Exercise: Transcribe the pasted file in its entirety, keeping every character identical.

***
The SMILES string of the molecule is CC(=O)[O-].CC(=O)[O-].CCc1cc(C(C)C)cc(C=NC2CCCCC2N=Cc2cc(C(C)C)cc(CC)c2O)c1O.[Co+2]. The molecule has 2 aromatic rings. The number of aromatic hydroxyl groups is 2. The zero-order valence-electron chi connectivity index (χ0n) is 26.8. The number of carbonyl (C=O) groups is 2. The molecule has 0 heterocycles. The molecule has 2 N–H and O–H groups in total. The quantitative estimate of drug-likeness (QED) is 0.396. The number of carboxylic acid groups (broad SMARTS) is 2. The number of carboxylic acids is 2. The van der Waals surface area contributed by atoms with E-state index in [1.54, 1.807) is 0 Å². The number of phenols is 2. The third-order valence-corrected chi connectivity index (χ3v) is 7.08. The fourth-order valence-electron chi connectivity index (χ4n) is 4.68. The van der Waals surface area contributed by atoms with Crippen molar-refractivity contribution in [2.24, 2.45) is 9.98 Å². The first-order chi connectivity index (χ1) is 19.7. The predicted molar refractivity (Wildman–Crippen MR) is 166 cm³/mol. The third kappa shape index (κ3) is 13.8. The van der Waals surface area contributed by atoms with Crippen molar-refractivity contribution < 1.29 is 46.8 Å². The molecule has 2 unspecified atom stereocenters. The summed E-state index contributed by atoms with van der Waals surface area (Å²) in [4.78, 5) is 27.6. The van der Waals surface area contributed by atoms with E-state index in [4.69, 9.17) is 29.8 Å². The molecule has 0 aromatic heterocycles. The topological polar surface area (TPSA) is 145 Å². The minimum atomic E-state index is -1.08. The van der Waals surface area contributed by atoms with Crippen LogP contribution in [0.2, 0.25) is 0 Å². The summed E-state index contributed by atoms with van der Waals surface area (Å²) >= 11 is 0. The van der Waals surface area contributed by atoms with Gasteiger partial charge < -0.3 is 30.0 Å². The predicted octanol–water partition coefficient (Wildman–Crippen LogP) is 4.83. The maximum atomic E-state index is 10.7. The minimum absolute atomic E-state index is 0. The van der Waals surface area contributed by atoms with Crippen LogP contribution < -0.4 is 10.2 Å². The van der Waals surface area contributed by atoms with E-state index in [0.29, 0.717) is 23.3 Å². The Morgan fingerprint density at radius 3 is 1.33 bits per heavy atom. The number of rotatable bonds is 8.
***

The SMILES string of the molecule is CC(=O)[O-].CC(=O)[O-].CCc1cc(C(C)C)cc(C=NC2CCCCC2N=Cc2cc(C(C)C)cc(CC)c2O)c1O.[Co+2]. The molecule has 2 aromatic rings. The number of aromatic hydroxyl groups is 2. The zero-order valence-electron chi connectivity index (χ0n) is 26.8. The number of carbonyl (C=O) groups is 2. The molecule has 0 heterocycles. The molecule has 2 N–H and O–H groups in total. The quantitative estimate of drug-likeness (QED) is 0.396. The number of carboxylic acid groups (broad SMARTS) is 2. The number of carboxylic acids is 2. The van der Waals surface area contributed by atoms with E-state index in [1.54, 1.807) is 0 Å². The number of phenols is 2. The third-order valence-corrected chi connectivity index (χ3v) is 7.08. The fourth-order valence-electron chi connectivity index (χ4n) is 4.68. The van der Waals surface area contributed by atoms with Crippen molar-refractivity contribution in [2.24, 2.45) is 9.98 Å². The first-order chi connectivity index (χ1) is 19.7. The predicted molar refractivity (Wildman–Crippen MR) is 166 cm³/mol. The third kappa shape index (κ3) is 13.8. The van der Waals surface area contributed by atoms with Crippen molar-refractivity contribution < 1.29 is 46.8 Å². The molecule has 2 unspecified atom stereocenters. The summed E-state index contributed by atoms with van der Waals surface area (Å²) in [4.78, 5) is 27.6. The van der Waals surface area contributed by atoms with E-state index in [4.69, 9.17) is 29.8 Å². The molecule has 0 aromatic heterocycles. The topological polar surface area (TPSA) is 145 Å². The minimum atomic E-state index is -1.08. The van der Waals surface area contributed by atoms with Crippen LogP contribution in [0.2, 0.25) is 0 Å². The summed E-state index contributed by atoms with van der Waals surface area (Å²) >= 11 is 0. The van der Waals surface area contributed by atoms with Gasteiger partial charge < -0.3 is 30.0 Å². The predicted octanol–water partition coefficient (Wildman–Crippen LogP) is 4.83. The maximum atomic E-state index is 10.7. The minimum absolute atomic E-state index is 0. The van der Waals surface area contributed by atoms with Crippen LogP contribution < -0.4 is 10.2 Å². The van der Waals surface area contributed by atoms with E-state index in [0.29, 0.717) is 23.3 Å². The Morgan fingerprint density at radius 3 is 1.33 bits per heavy atom. The number of rotatable bonds is 8.